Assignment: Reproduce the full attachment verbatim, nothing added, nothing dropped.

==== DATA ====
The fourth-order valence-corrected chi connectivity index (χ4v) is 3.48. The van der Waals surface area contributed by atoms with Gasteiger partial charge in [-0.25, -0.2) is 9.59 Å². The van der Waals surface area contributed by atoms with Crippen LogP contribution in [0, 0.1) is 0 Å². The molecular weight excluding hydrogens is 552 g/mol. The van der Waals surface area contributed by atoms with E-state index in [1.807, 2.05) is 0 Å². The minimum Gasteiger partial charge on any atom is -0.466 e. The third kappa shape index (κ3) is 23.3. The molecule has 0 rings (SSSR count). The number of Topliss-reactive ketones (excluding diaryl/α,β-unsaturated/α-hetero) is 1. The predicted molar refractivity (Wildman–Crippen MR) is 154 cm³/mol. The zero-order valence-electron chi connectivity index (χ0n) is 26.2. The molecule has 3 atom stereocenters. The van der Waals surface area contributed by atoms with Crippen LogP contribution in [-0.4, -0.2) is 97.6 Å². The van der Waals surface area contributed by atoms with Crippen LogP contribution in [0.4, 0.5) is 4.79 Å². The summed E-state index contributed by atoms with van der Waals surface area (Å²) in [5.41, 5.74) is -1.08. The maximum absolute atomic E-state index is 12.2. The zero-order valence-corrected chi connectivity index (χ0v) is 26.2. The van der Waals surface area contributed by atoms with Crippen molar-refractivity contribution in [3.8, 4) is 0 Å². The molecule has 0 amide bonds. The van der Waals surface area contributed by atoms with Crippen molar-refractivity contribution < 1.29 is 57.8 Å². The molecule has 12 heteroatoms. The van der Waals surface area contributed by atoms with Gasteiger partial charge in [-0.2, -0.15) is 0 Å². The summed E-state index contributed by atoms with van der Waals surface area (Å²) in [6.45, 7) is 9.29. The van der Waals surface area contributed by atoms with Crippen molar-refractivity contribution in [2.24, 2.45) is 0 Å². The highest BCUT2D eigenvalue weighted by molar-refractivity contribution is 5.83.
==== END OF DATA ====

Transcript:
The fourth-order valence-corrected chi connectivity index (χ4v) is 3.48. The van der Waals surface area contributed by atoms with Gasteiger partial charge in [-0.25, -0.2) is 9.59 Å². The van der Waals surface area contributed by atoms with Crippen LogP contribution in [0, 0.1) is 0 Å². The molecular weight excluding hydrogens is 552 g/mol. The van der Waals surface area contributed by atoms with E-state index in [1.807, 2.05) is 0 Å². The minimum Gasteiger partial charge on any atom is -0.466 e. The third kappa shape index (κ3) is 23.3. The molecule has 0 rings (SSSR count). The number of Topliss-reactive ketones (excluding diaryl/α,β-unsaturated/α-hetero) is 1. The predicted molar refractivity (Wildman–Crippen MR) is 154 cm³/mol. The zero-order valence-electron chi connectivity index (χ0n) is 26.2. The molecule has 3 atom stereocenters. The van der Waals surface area contributed by atoms with Crippen LogP contribution in [-0.4, -0.2) is 97.6 Å². The van der Waals surface area contributed by atoms with Crippen LogP contribution in [0.4, 0.5) is 4.79 Å². The summed E-state index contributed by atoms with van der Waals surface area (Å²) in [5.41, 5.74) is -1.08. The maximum absolute atomic E-state index is 12.2. The zero-order valence-corrected chi connectivity index (χ0v) is 26.2. The van der Waals surface area contributed by atoms with Crippen molar-refractivity contribution in [3.8, 4) is 0 Å². The molecule has 0 amide bonds. The van der Waals surface area contributed by atoms with Crippen molar-refractivity contribution < 1.29 is 57.8 Å². The molecule has 12 heteroatoms. The van der Waals surface area contributed by atoms with Gasteiger partial charge in [-0.2, -0.15) is 0 Å². The summed E-state index contributed by atoms with van der Waals surface area (Å²) in [6.45, 7) is 9.29. The van der Waals surface area contributed by atoms with Crippen molar-refractivity contribution in [2.24, 2.45) is 0 Å². The highest BCUT2D eigenvalue weighted by molar-refractivity contribution is 5.83.